Britten's Orchestra Review - Kansas City Star

Kansas City Symphony shines on 'Britten's Orchestra'

The Kansas City Star

Michael Stern (seated left) during the recording of the Kansas City Symphony’s new CD, “Britten’s Orchestra,” at the Community of Christ Auditorium in Independence. The CD will be released Tuesday.

The Kansas City Symphony of the Michael Stern era made its recording debut in 2008 with an inventive pairing of two works inspired by Shakespeare’s “Tempest.”

The disc, featuring music by Sir Arthur Sullivan and Jean Sibelius and made for the audiophile-oriented label Reference Recordings, got considerable attention not only for its sound dynamics but for its ear-opening musicianship.

Now comes the second matchup of the locals and the California-based label. Recorded in June at the vast Community of Christ Auditorium in Independence, the disc, due for release on Tuesday, finds the Symphony in an all-Benjamin Britten mode. Under Stern’s direction, the orchestra again sounds terrific.

The music on “Britten’s Orchestra” dates from a six- or seven-year period early in the composer’s career, spanning roughly 1939 to 1946, or just before and after World War II. Britten was 20-something and struggling with his identity as a pacifist in wartime, as an English aesthete in America (for a few years) and as a homosexual in an unforgiving world.

It’s possible to sense some of those emotional crosscurrents in these selections, especially in the “Sinfonia da requiem” and the five pieces from Britten’s opera “Peter Grimes”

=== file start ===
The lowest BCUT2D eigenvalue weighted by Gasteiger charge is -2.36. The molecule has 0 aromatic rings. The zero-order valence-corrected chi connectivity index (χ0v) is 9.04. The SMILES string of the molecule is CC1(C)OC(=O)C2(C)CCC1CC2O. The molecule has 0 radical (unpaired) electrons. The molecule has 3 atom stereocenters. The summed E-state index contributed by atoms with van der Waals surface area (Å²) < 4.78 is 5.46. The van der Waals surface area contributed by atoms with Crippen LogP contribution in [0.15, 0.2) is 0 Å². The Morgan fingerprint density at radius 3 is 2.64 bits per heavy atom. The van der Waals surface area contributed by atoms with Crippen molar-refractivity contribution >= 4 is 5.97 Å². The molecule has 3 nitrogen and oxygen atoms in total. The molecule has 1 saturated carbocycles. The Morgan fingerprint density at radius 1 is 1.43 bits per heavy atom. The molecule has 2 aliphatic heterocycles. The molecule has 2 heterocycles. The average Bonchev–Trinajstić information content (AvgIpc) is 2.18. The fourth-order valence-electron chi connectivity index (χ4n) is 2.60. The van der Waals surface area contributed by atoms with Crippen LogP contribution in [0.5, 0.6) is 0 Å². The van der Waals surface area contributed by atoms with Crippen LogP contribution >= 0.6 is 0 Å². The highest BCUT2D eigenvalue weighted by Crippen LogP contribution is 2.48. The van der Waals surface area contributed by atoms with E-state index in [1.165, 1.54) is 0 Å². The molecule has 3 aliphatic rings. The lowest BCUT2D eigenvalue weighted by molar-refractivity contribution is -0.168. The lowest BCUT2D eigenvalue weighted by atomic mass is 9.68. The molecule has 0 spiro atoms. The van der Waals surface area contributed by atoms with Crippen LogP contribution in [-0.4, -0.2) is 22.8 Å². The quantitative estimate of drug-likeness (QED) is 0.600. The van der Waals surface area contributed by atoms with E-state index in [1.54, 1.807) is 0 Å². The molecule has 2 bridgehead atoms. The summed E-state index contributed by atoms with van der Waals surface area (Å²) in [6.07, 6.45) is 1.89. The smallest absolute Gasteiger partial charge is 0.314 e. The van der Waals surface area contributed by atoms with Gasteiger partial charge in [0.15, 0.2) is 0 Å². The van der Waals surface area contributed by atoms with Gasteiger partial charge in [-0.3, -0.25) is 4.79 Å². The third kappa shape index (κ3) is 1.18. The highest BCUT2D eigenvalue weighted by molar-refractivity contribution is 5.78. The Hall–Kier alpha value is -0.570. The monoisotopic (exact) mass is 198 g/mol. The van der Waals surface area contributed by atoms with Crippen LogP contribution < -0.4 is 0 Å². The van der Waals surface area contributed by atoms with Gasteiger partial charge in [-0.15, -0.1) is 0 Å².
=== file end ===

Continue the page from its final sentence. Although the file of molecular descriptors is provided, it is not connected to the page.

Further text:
But first up on the CD is the crowd-pleasing “Young Person’s Guide to the Orchestra.” It’s a well-worn but still playful bit of musical deconstruction that the composer built around what was then a 250-year-old theme by Henry Purcell.

The “Young Person’s Guide” is frequently served on record along with Prokofiev’s “Peter and the Wolf” like so much musical spinach (it’s really, really good for you). So here, it’s refreshing and reorienting to find it in more adult company.

From its opening shout, the Symphony players make the most of the work’s unity and its handoffs — from woodwinds to strings to horns to percussion. They prove especially agile and convincing in the closing Fugue, where all the instruments come back together in a celebratory romp.

“Sinfonia da requiem” is generally a much darker work, though with moments of brighter contrast, and is often considered Britten’s greatest orchestral achievement. Commissioned by the prewar Japanese government — before it joined the evil Axis — the work includes three parts, their titles drawn from the Catholic Mass for the Dead. (The Japanese apparently took that bit of Western religiosity as an affront and rejected it.)

Stern has the Symphony coursing ably through the deeply somber Lacrymosa, anchored by kettle drum and low strings; the galloping and urgent Dies Irae; and the pastoral relief of the Requiem Aeternam, pressing onward to some stirring heights.

For “Peter Grimes” Britten fashioned Four Sea Interludes and a Passacaglia as transitional music, but all meant to stand on their own as concert pieces. Stern and the Symphony make a resounding case for the group as a whole, inserting the less-performed Passacaglia between the third and fourth interludes.

The Symphony, at times sounding bigger than it is, captures the expectant and majestic Dawn; the brooding lyricism of Moonlight; the shifting, complex textures of Sunday Morning and the Passacaglia; and the wicked winds of Storm. It all adds up to a roaring adventure.

I’ve been told that these Reference Recordings high-definition discs deserve to be heard on big-boy sound systems. Alas, I’ve been listening through less than ideal pipes. But even on these office headphones, the crisp sound separation and sterling swells of orchestral expression manage to make an admirable impression.

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